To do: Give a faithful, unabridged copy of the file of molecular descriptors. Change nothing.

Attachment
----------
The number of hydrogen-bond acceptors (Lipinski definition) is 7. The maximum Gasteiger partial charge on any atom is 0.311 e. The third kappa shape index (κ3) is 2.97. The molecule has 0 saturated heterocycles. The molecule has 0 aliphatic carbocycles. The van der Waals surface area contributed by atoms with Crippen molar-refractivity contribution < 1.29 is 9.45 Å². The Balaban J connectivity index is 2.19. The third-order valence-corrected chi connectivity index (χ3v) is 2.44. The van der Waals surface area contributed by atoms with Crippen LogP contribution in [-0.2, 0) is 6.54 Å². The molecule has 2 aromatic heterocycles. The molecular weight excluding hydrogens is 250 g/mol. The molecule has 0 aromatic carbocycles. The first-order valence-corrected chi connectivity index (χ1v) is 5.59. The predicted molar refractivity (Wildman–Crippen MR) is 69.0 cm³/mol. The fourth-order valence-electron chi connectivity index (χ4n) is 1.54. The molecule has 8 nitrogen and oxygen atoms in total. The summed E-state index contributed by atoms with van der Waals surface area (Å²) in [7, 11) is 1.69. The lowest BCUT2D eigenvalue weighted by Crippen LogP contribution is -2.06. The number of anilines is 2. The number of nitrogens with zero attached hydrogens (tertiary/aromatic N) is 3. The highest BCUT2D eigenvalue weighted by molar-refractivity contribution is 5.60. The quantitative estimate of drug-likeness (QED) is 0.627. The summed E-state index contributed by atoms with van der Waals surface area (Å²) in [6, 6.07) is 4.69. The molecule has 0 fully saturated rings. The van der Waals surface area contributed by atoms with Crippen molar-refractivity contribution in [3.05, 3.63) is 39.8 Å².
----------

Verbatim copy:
The number of hydrogen-bond acceptors (Lipinski definition) is 7. The maximum Gasteiger partial charge on any atom is 0.311 e. The third kappa shape index (κ3) is 2.97. The molecule has 0 saturated heterocycles. The molecule has 0 aliphatic carbocycles. The van der Waals surface area contributed by atoms with Crippen molar-refractivity contribution < 1.29 is 9.45 Å². The Balaban J connectivity index is 2.19. The third-order valence-corrected chi connectivity index (χ3v) is 2.44. The van der Waals surface area contributed by atoms with Crippen LogP contribution in [-0.2, 0) is 6.54 Å². The molecule has 2 aromatic heterocycles. The molecular weight excluding hydrogens is 250 g/mol. The molecule has 0 aromatic carbocycles. The first-order valence-corrected chi connectivity index (χ1v) is 5.59. The predicted molar refractivity (Wildman–Crippen MR) is 69.0 cm³/mol. The fourth-order valence-electron chi connectivity index (χ4n) is 1.54. The molecule has 8 nitrogen and oxygen atoms in total. The summed E-state index contributed by atoms with van der Waals surface area (Å²) in [7, 11) is 1.69. The lowest BCUT2D eigenvalue weighted by Crippen LogP contribution is -2.06. The number of anilines is 2. The number of nitrogens with zero attached hydrogens (tertiary/aromatic N) is 3. The highest BCUT2D eigenvalue weighted by molar-refractivity contribution is 5.60. The quantitative estimate of drug-likeness (QED) is 0.627. The summed E-state index contributed by atoms with van der Waals surface area (Å²) in [6, 6.07) is 4.69. The molecule has 0 fully saturated rings. The van der Waals surface area contributed by atoms with Crippen molar-refractivity contribution in [3.05, 3.63) is 39.8 Å².